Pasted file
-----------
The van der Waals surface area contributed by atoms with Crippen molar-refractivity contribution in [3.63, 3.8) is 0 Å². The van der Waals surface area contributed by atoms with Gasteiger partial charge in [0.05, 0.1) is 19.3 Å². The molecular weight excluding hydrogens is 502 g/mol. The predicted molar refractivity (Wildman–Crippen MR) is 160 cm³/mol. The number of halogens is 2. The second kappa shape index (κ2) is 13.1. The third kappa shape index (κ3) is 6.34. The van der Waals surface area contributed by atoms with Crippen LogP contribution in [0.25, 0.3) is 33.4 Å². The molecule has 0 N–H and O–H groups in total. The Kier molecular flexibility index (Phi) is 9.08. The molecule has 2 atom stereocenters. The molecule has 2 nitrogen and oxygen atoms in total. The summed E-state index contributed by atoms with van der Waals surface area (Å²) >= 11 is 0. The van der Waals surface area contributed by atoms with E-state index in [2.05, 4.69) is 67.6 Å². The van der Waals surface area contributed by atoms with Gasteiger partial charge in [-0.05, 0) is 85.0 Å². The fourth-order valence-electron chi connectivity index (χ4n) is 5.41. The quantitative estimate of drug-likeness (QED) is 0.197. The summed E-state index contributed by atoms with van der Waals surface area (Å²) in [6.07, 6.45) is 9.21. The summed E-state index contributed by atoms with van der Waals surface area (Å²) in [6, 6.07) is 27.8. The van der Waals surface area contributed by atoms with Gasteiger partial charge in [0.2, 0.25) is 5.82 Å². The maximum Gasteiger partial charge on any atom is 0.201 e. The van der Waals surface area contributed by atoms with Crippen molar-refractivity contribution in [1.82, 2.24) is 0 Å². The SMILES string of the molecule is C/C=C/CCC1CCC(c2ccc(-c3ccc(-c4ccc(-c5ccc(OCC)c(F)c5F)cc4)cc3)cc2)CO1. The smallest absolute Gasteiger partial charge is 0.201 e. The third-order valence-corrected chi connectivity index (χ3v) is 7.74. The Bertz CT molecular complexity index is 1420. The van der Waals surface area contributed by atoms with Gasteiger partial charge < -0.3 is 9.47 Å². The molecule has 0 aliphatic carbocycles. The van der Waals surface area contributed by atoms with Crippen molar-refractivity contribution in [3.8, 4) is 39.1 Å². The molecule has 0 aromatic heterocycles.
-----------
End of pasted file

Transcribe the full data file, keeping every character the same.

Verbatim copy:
The van der Waals surface area contributed by atoms with Crippen molar-refractivity contribution in [3.63, 3.8) is 0 Å². The van der Waals surface area contributed by atoms with Gasteiger partial charge in [0.05, 0.1) is 19.3 Å². The molecular weight excluding hydrogens is 502 g/mol. The predicted molar refractivity (Wildman–Crippen MR) is 160 cm³/mol. The number of halogens is 2. The second kappa shape index (κ2) is 13.1. The third kappa shape index (κ3) is 6.34. The van der Waals surface area contributed by atoms with Crippen LogP contribution in [0.25, 0.3) is 33.4 Å². The molecule has 0 N–H and O–H groups in total. The Kier molecular flexibility index (Phi) is 9.08. The molecule has 2 atom stereocenters. The molecule has 2 nitrogen and oxygen atoms in total. The summed E-state index contributed by atoms with van der Waals surface area (Å²) >= 11 is 0. The van der Waals surface area contributed by atoms with E-state index in [2.05, 4.69) is 67.6 Å². The van der Waals surface area contributed by atoms with Gasteiger partial charge in [-0.05, 0) is 85.0 Å². The fourth-order valence-electron chi connectivity index (χ4n) is 5.41. The quantitative estimate of drug-likeness (QED) is 0.197. The summed E-state index contributed by atoms with van der Waals surface area (Å²) in [6.07, 6.45) is 9.21. The summed E-state index contributed by atoms with van der Waals surface area (Å²) in [6, 6.07) is 27.8. The van der Waals surface area contributed by atoms with Gasteiger partial charge in [0.2, 0.25) is 5.82 Å². The maximum Gasteiger partial charge on any atom is 0.201 e. The van der Waals surface area contributed by atoms with Crippen molar-refractivity contribution in [1.82, 2.24) is 0 Å². The SMILES string of the molecule is C/C=C/CCC1CCC(c2ccc(-c3ccc(-c4ccc(-c5ccc(OCC)c(F)c5F)cc4)cc3)cc2)CO1. The smallest absolute Gasteiger partial charge is 0.201 e. The third-order valence-corrected chi connectivity index (χ3v) is 7.74. The Bertz CT molecular complexity index is 1420. The van der Waals surface area contributed by atoms with Gasteiger partial charge < -0.3 is 9.47 Å². The molecule has 0 aliphatic carbocycles. The van der Waals surface area contributed by atoms with Crippen molar-refractivity contribution in [3.8, 4) is 39.1 Å². The molecule has 0 aromatic heterocycles.